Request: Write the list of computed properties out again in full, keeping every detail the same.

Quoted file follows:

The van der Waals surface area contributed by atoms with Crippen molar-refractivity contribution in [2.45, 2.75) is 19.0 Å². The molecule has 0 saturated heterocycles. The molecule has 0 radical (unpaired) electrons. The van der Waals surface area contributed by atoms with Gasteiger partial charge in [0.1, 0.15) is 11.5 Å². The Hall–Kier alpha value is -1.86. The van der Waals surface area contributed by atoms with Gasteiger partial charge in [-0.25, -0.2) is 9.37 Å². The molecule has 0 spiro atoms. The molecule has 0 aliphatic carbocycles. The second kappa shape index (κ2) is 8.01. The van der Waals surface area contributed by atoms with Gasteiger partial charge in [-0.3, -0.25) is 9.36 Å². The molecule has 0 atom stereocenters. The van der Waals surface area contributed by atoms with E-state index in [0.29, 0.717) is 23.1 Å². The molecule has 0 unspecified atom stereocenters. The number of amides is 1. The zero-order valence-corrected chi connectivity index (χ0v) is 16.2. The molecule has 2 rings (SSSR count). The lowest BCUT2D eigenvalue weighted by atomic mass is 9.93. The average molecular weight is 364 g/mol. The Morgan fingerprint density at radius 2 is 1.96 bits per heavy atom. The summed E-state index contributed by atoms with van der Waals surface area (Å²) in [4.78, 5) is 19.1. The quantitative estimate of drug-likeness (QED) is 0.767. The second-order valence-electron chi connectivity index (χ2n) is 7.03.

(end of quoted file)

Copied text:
The van der Waals surface area contributed by atoms with Crippen molar-refractivity contribution in [2.45, 2.75) is 19.0 Å². The molecule has 0 saturated heterocycles. The molecule has 0 radical (unpaired) electrons. The van der Waals surface area contributed by atoms with Gasteiger partial charge in [0.1, 0.15) is 11.5 Å². The Hall–Kier alpha value is -1.86. The van der Waals surface area contributed by atoms with Gasteiger partial charge in [-0.25, -0.2) is 9.37 Å². The molecule has 0 spiro atoms. The molecule has 0 aliphatic carbocycles. The second kappa shape index (κ2) is 8.01. The van der Waals surface area contributed by atoms with Gasteiger partial charge in [-0.3, -0.25) is 9.36 Å². The molecule has 0 atom stereocenters. The van der Waals surface area contributed by atoms with E-state index in [0.29, 0.717) is 23.1 Å². The molecule has 0 unspecified atom stereocenters. The number of amides is 1. The zero-order valence-corrected chi connectivity index (χ0v) is 16.2. The molecule has 2 rings (SSSR count). The lowest BCUT2D eigenvalue weighted by atomic mass is 9.93. The average molecular weight is 364 g/mol. The Morgan fingerprint density at radius 2 is 1.96 bits per heavy atom. The summed E-state index contributed by atoms with van der Waals surface area (Å²) in [4.78, 5) is 19.1. The quantitative estimate of drug-likeness (QED) is 0.767. The second-order valence-electron chi connectivity index (χ2n) is 7.03.